Or Sobre Blau is a duo consisting of Andreu G. Serra (Ubaldo, Odd Labu) and Kiran Leonard. The project originated when the pair lived together in Penha de França, Lisbon. Having moved to Portugal at the same time by chance, from Southern Catalonia and North-West England respectively, the two tend to communicate in a poor garble of Spanish, English, Portuguese and Catalan, which gives rise to misunderstanding, disputes and comedy. This dislocation is reflected in the group’s name, a literal translation into Catalan of the Portuguese idiom ‘ouro sobre azul’ (blue over gold) roughly equivalent to the English phrase ‘the cherry on top’. In Catalan, this phrase is meaningless and somewhat bland.
Their debut cassette, ‘The Piri Piri Samplers’, was recorded over three days at their rehearsal space/home in Summer 2017. The recordings are an attempt to map the members’ distinct and complementary approaches to the guitar. With a vast array of pedals and tapes, Serra creates thick, winding soundscapes, drones punctured by occasional stabs and flourishes. Leonard’s more straightforward, technical playing often acts as a harmonic foil. In sparser moments, the two feel their way through a hesitant counterpoint, exchanging chords and melodic fragments to build a sequence somewhere between them. In this sense, it is like all effective duos. The sum is greater than its constituent parts; each party only understands two-thirds of what is going on; the unknown and wrongly interpreted triumphs over composition and reason. Or sobre blau it is.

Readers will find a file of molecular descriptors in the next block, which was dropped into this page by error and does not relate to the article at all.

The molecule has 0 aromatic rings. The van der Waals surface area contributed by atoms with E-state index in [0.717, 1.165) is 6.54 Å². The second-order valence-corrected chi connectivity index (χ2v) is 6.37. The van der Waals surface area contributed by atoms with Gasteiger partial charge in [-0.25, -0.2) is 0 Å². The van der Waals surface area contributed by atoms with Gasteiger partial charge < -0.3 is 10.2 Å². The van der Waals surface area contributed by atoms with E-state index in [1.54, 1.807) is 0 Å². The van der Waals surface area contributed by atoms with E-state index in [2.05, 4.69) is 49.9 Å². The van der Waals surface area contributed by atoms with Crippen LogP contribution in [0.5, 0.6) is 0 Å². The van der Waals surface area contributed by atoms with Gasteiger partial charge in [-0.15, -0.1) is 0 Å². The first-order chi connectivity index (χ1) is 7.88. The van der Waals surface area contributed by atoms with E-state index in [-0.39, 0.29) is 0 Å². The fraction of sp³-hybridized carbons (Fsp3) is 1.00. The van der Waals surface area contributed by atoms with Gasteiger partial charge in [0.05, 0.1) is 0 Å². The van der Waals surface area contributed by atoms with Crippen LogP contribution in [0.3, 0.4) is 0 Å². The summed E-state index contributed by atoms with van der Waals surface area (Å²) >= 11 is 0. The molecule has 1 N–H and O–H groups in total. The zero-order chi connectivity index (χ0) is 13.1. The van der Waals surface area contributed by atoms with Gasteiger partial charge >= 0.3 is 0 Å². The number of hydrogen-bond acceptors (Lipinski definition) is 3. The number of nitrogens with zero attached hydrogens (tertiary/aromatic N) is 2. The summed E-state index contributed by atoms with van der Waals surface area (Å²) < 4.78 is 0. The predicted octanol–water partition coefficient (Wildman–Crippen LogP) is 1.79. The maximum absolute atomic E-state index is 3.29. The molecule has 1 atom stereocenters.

What do you find in the middle of noise and harmony? A very old question, really. We know that the answer is usually endearing and a little tragic, like a bad translation. It ends up looking like a vase broken into pieces.
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Prior to the release of The Mirror, Gnod had generally been a long-form, krautrock-influenced psychedelic collective, putting out tribal rhythm, pagan rituals on LP. That's why the first 30 seconds of The Mirror are so shocking: This is repetitive, heavily political, metallic post-punk. It sounds less like Amon Duul and more like Metal Box-era PiL or Cop-era Swans, with angry sloganeering about the rise of fascism shouted above the din. Levrikon